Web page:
An exceptionally clear, compact, and affordable introduction to a broad range of ethical theories
In The Fundamentals of Ethics, Fifth Edition, author Russ Shafer-Landau employs a uniquely engaging writing style to introduce students to the essential ideas of moral philosophy. Offering more comprehensive coverage of the good life, normative ethics, and metaethics than any other text of its kind, this book also addresses issues that are often omitted from other texts, such as the doctrine of doing and allowing, the doctrine of double effect, ethical particularism, the desire-satisfaction theory of well-being, moral error theory, and Ross"s theory of prima facie duties. Shafer-Landau carefully reconstructs and analyzes dozens of arguments in depth, at a level that is understandable to students with no prior philosophical background.
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New to this EditionNearly thirty Cases for Critical Reflection, designed to stimulate further thought about the theories discussed in Parts 1 (The Good Life) and 2 (Normative Ethics)Chapter 12 now includes a separate discussion of the problem of free willA new Chapter 22, Is Moral Knowledge Possible? Five Skeptical Arguments, introduces moral skepticismSubstantial improvements to many sections, including "Happiness and Intrinsic Value" in Chapter 1; all three sections in Chapter 5; "Natural Purposes" in Chapter 6; and "Rule Consequentialism" in Chapter 10
About the Author(s)Russ Shafer-Landau is Professor of Philosophy at the University of Wisconsin-Madison. He is the author, editor, or coeditor of several books including Living Ethics (naipublishers.com, 2018) and The Ethical Life, Fourth Edition (naipublishers.com, 2017). He is also the editor of Oxford Studies in Metaethics.
"This is the best introductory ethics text on the market. I have been assigning it since 2009 and expect to do so for the foreseeable future. Its focus on constructing and evaluating arguments distinguishes it from competing volumes and helps new philosophy students quickly acclimate themselves to the field."--Robert M. Farley, Hillsborough Community College
"The Fundamentals of Ethics is a great introduction to ethics. Shafer-Landau introduces students to metaethics and individual moral theories. He also provides great use of philosophical arguments and terminology without being overly technical. Finally, the price is much lower than alternatives."--Hoon Lee, Triton College
"In The Fundamentals of Ethics, the essential arguments rise to the top and are easily consumed and digested. For a short introduction, the text is amazingly comprehensive in its coverage of the major moral theories. The writing style is the stand-out strength of the book."--Adam English, Campbell University
Table of ContentsPrefaceNew to the Fifth EditionInstructor"s Manual and Companion WebsiteA Note on the Companion VolumeAcknowledgmentsIntroductionA. The Lay of the LandB. Doubts about EthicsC. Ethical Starting PointsD. What Is Morality?E. Moral ReasoningF. The Role of Moral TheoryG. Looking AheadPART ONE: THE GOOD LIFEChapter 1. Hedonism: Its Powerful AppealA. Happiness and Intrinsic ValueB. The Attractions of Hedonism1. There Are Many Models of a Good Life2. Personal Authority and Well-Being3. Misery Clearly Hampers a Good Life; Happiness Clearly Improves It4. The Limits of Explanation5. Rules of the Good Life-and Their Exceptions6. Happiness Is What We Want forOur Loved OnesChapter 2. Is Happiness All That Matters?A. The Paradox of HedonismB. Evil PleasuresC. False HappinessD. The Importance of AutonomyE. Life"s TrajectoryF. Unhappiness as a Symptom of HarmG. ConclusionChapter 3. Getting What You WantA. A Variety of Good LivesB. Personal AuthorityC. Avoiding Objective ValuesD. MotivationE. Justifying the Pursuit of Self-InterestF. Knowledge of the GoodChapter 4.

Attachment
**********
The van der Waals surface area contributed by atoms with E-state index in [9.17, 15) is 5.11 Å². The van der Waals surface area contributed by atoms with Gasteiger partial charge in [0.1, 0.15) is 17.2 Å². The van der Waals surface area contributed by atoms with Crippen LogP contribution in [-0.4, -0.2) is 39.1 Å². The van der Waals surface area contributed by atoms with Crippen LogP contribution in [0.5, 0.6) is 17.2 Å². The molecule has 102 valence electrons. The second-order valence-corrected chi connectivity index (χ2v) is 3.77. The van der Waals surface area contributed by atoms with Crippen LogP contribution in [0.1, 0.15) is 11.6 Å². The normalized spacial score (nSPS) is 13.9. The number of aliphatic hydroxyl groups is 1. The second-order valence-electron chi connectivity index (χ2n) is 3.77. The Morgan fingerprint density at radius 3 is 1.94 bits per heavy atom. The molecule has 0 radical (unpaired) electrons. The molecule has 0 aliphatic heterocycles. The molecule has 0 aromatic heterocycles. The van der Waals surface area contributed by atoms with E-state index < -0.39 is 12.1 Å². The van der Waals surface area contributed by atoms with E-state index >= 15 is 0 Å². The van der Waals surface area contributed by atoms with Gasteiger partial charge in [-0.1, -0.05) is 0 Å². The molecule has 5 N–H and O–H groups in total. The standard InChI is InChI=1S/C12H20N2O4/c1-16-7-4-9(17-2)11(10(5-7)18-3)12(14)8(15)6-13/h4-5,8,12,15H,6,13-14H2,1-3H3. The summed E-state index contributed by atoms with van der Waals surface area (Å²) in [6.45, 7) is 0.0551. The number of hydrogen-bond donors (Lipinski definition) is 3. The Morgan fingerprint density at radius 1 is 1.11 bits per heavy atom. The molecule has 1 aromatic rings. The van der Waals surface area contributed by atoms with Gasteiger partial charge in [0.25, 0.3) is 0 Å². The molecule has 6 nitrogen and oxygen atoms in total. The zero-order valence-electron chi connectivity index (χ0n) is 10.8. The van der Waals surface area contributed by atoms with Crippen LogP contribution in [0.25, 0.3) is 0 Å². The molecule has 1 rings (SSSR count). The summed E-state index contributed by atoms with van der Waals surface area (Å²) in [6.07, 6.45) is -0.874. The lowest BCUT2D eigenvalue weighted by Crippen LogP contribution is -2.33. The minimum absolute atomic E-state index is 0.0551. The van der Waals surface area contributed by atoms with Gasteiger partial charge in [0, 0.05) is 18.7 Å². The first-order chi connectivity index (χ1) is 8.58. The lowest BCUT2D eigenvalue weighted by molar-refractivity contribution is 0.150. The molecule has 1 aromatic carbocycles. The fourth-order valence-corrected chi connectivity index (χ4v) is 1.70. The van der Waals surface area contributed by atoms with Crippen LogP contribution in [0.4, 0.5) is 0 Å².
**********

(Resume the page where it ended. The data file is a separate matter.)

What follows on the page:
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Problems for the Desire TheoryA. Getting What You Want May Not Be Necessary for Promoting Your GoodB. Getting What You Want May Not Be Sufficient for Promoting Your Good1. Desires Based on False Beliefs2. Disinterested and Other-Regarding Desires3. Disappointment4.Ignorance of Desire Satisfaction5. Impoverished Desires6. The Paradox of Self-Harm and Self-Sacrifice7. The Fallibility of Our Deepest DesiresC. ConclusionCases for Critical ReflectionPART TWO: NORMATIVE ETHICS: DOING THE RIGHT THINGChapter 5. Morality and ReligionA. First Assumption: Religious Belief Is Needed for Moral MotivationB. Second Assumption: God Is the Creator of MoralityC. Third Assumption: Religion Is an Essential Source of Moral GuidanceD. ConclusionChapter 6. Natural LawA. The Theory and Its AttractionsB. Three Conceptions of Human Nature1. Human Nature as Animal Nature2. Human Nature Is What Is Innate3. Human Nature Is What All Humans Have in CommonC. NaturalPurposesD. The Argument from HumanityE. ConclusionCases for Critical ReflectionChapter 7. Psychological EgoismA. Egoism and AltruismB. Does It Matter whether Psychological Egoism Is True?C. The Argument from Our Strongest DesiresD. The Argument from Expected BenefitE. Two Egoistic Strategies1. Appealing to the Guilty Conscience2. Expanding the Realm of Self-InterestF. Letting the Evidence DecideG. ConclusionChapter 8. Ethical EgoismA. Why Be Moral?B. Two Popular Arguments for Ethical Egoism1. The Self-Reliance Argument2. The Libertarian ArgumentC. The Best Argument for Ethical EgoismD. Three Problems for Ethical Egoism1. Egoism Violates Core Moral Beliefs2. Egoism CannotAllow for the Existence of Moral Rights3. Egoism Arbitrarily Makes My Interests All-ImportantE. ConclusionCases for Critical ReflectionChapter 9. Consequentialism: Its Nature and AttractionsA. The Nature of Consequentialism1. Its Structure2. Maximizing Goodness3. Moral Knowledge4. Actual Versus Expected Results5. Assessing Actions and IntentionsB. The Attractions of Utilitarianism1. Impartiality2. The Ability to Justify Conventional Moral Wisdom3. Conflict Resolution4. Moral FlexibilityC. The Scope of the Moral CommunityD. Slippery Slope ArgumentsChapter 10. Consequentialism: Its DifficultiesA. Measuring Well-BeingB. Utilitarianism Is Very Demanding1. Deliberation2.Motivation3. ActionC. ImpartialityD. No Intrinsic Wrongness (or Rightness)E. The Problem of InjusticeF. Potential Solutions to the Problem of Injustice1. Justice Is Also Intrinsically Valuable2. Injustice Is Never Optimific3. Justice Must Sometimes Be SacrificedG. Rule ConsequentialismH. ConclusionCases for Critical ReflectionChapter 11. The Kantian Perspective: Fairness and JusticeA. Consistency and FairnessB. The Principle of UniversalizabilityC. Morality and RationalityD. Assessing the Principle of UniversalizabilityE. IntegrityF. Kant on Absolute Moral DutiesChapter 12. The Kantian Perspective: Autonomy, Free Will, and RespectA. The Principle of HumanityB. The Importanceof Rationality and AutonomyC. The Problem of Free WillD. Four Problems with the Principle of Humanity1. Vagueness2. Determining Just Deserts3. Moral Luck4. The Scope of the Moral CommunityE. The Good Will and Moral WorthF. ConclusionCases for Critical ReflectionChapter 13. The Social Contract Tradition: The Theory and Its AttractionsA. The Lure of ProceduralismB. The Background of the Social Contract TheoryC. The Prisoner"s DilemmaD. Cooperation and the State of NatureE. The Advantages of Contractarianism1. Morality Is Essentially a Social Phenomenon2. Contractarianism Explains and Justifies the Content of the Basic Moral Rules3. Contractarianism Offers a Method for Justifying Every MoralRule4. Contractarianism Explains the Objectivity of Morality5. Contractarianism Explains Why It Is Sometimes Acceptable to Break the Moral RulesF. More Advantages: Morality and the Law1. Contractarianism Justifies a Basic Moral Duty to Obey the Law2. The Contractarian Justification of Legal Punishment3. Contractarianism Justifies the State"s Role in Criminal LawG. Contractarianism and Civil DisobedienceChapter 14. The Social Contract Tradition: Problems and ProspectsA. Why Be Moral?B. The Role of ConsentC. Disagreement among the ContractorsD. The Scope of the Moral CommunityE. ConclusionCases for Critical ReflectionChapter 15. Ethical Pluralism and Absolute Moral RulesA. The Structure of MoralTheoriesB. Is Torture Always Immoral?C. Preventing CatastrophesD. The Doctrine of Double Effect1. A Reply to the Argument from Disaster Prevention2. How the DDE Threatens Act Consequentialism3. Distinguishing Intention from ForesightE. Moral Conflict and ContradictionF. Is Moral Absolutism Irrational?G. The Doctrine of Doing and AllowingH. ConclusionCases for Critical ReflectionChapter 16. Ethical Pluralism: Prima Facie Duties and Ethical ParticularismA. Ross"s Ethic of Prima Facie DutiesB. The Advantages of Ross"s View1. Pluralism2. We Are Sometimes Permitted to Break the Moral Rules3. Moral Conflict4. Moral Regret?5. Addressing the Antiabsolutist ArgumentsC. A Problem for Ross"sViewD. Knowing the Fundamental Moral RulesE. Self-Evidence and the Testing of Moral TheoriesF. Knowing the Right Thing to DoG. Ethical ParticularismH. Three Problems for Ethical Particularism1. Its Lack of Unity2. Accounting for Moral Knowledge3. Some Things Possess Permanent Moral ImportanceI. Conclusion Cases for Critical ReflectionChapter 17. Virtue EthicsA. The Standard of Right ActionB. Moral ComplexityC. Moral UnderstandingD. Moral EducationE. The Nature of VirtueF. Virtue and the Good LifeG. Objections1. Tragic Dilemmas2. Does Virtue Ethics Offer Adequate Moral Guidance?3. Is Virtue Ethics Too Demanding?4. Who Are the Moral Role Models?5. Conflict andContradiction6. The Priority ProblemH. ConclusionCases for Critical ReflectionChapter 18. Feminist EthicsA. The Elements of Feminist EthicsB. Moral DevelopmentC. Women"s ExperienceD. The Ethics of Care1. The Importance of Emotions2. Against Unification3. Against Impartiality and Abstraction4. Against Competition5. Downplaying RightsE. Challenges for Feminist EthicsF. ConclusionCases for Critical ReflectionPART THREE: METAETHICS: THE STATUS OF MORALITYChapter 19. Ethical RelativismA. Doubts about Objective MoralityB. Two Kinds of Ethical RelativismC. Some Implications of Ethical Subjectivism and Cultural Relativism1. Moral Infallibility2. MoralEquivalence3. Questioning Our Own Commitments4. Moral Progress5. Ethical Subjectivism and the Problem of Contradiction6. Cultural Relativism and the Problem of ContradictionD. Ideal ObserversE. ConclusionChapter 20. Moral NihilismA. Error TheoryB. Expressivism1. How Is It Possible to Argue Logically about Morality?2. Expressivism and Amoralists3. The Nature of Moral JudgmentC. ConclusionChapter 21. Eleven Arguments against Moral ObjectivityA. Objectivity Requires AbsolutismB. All Truth Is SubjectiveC. Equal Rights Imply Equal PlausibilityD. Moral Objectivity Supports DogmatismE. Moral Objectivity Supports IntoleranceF. Moral Objectivity Cannot Allow for Legitimate CulturalVariationG. Moral Disagreement Undermines Moral ObjectivityH. Atheism Undermines Moral ObjectivityI. The Absence of Categorical Reasons Undermines Moral ObjectivityJ. Moral Motivation Undermines Moral ObjectivityK. Values Have No Place in a Scientific WorldL. ConclusionChapter 22. Is Moral Knowledge Possible? Five Skeptical ArgumentsA. The Skeptical Argument from DisagreementB. CertaintyC. Who"s To Say?D. Irrelevant InfluencesE. Hume"s ArgumentF. ConclusionReferencesSuggestions for Further ReadingGlossaryIndex